Microsoft may be comfortable with Windows Phone and Android splitting time on a single phone, but when it comes to PCs, fuhgeddaboutit. Google also isn't too thrilled with the idea of Frankenstein Android-Windows computers, and at least one PC maker may have to dump the hybrid devices from their lineup as a result.
Asus, makers of the Transformer AiO P1801 and P1802, is reportedly being forced to put the kibosh on its year-old all-in-one-slash-tablet PCs. What's more, the anticipated Transformer Book Duet TD300 shown off at CES in January is also headed for the scrap heap, according to The Wall Street Journal.
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These devices run Windows when they're in PC mode. Slide out the AIO's screen or flip the laptop into a tablet, however, and boom! You've got an Android slate. The concept is theoretically appealing to users since you get the best of both worlds in one device, but Microsoft and Google apparently weren't pleased.
It's easy to understand why Microsoft wouldn't want devices like this to catch on. The company is struggling to get users to adopt Windows 8.1, an OS designed with two interfaces: One for the traditional desktop and one for touchscreen devices. A convertible PC that switches from Windows 8.1 to Android instead of from the Windows desktop to the modern UI Windows Start screen would undermine the entire Windows 8 concept.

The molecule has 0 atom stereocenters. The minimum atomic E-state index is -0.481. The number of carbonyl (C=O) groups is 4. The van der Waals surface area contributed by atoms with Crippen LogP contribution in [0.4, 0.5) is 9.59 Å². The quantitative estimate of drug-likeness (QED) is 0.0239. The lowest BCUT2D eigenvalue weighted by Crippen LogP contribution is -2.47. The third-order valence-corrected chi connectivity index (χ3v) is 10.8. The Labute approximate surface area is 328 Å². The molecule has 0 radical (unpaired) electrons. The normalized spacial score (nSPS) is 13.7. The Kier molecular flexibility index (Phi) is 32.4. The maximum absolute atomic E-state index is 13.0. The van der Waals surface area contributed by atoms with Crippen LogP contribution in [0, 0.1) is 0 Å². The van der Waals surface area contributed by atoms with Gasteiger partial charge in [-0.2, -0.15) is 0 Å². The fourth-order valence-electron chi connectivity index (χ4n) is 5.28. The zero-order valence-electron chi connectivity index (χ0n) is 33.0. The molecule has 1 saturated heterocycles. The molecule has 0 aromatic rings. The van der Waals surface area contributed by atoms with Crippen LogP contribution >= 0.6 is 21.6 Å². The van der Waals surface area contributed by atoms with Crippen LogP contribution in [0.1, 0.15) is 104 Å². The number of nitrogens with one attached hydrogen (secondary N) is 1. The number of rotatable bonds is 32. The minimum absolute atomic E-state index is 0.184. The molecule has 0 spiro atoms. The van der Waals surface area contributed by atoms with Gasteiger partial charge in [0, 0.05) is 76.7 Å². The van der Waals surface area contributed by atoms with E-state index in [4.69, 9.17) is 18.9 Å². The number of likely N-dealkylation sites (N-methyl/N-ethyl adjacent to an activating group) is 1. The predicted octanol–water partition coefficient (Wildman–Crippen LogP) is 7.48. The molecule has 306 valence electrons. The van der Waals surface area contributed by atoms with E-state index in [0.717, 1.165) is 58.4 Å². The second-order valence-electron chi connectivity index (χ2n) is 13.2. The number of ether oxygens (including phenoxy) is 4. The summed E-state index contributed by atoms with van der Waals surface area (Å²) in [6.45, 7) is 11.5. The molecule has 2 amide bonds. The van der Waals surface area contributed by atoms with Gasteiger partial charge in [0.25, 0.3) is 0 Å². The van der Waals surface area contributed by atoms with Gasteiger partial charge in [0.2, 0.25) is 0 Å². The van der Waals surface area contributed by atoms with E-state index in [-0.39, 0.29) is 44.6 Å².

Google's opposition is a little more curious. The Journal's report suggests Google simply didn't want Android sharing space with another OS.
But as far as we know, Google never objected to Canonical's concept for a hybrid Android-Ubuntu phone, and Huawei plans on bringing an Android-Windows Phone hybrid device to the U.S. in the coming months.
PCs are different, however, and perhaps Google simply didn't like the idea of Android playing a complementary role to Windows on a PC.
Google can't stop a company from using the open source version of Android in its devices. But the search giant can clamp down on any company that wants to access Google's online services on Android. Those apps and services -- such as Gmail, Maps, and Google Play itself -- aren't part of the open source version of Android and require striking a business deal with Google before they're pre-loaded on a device.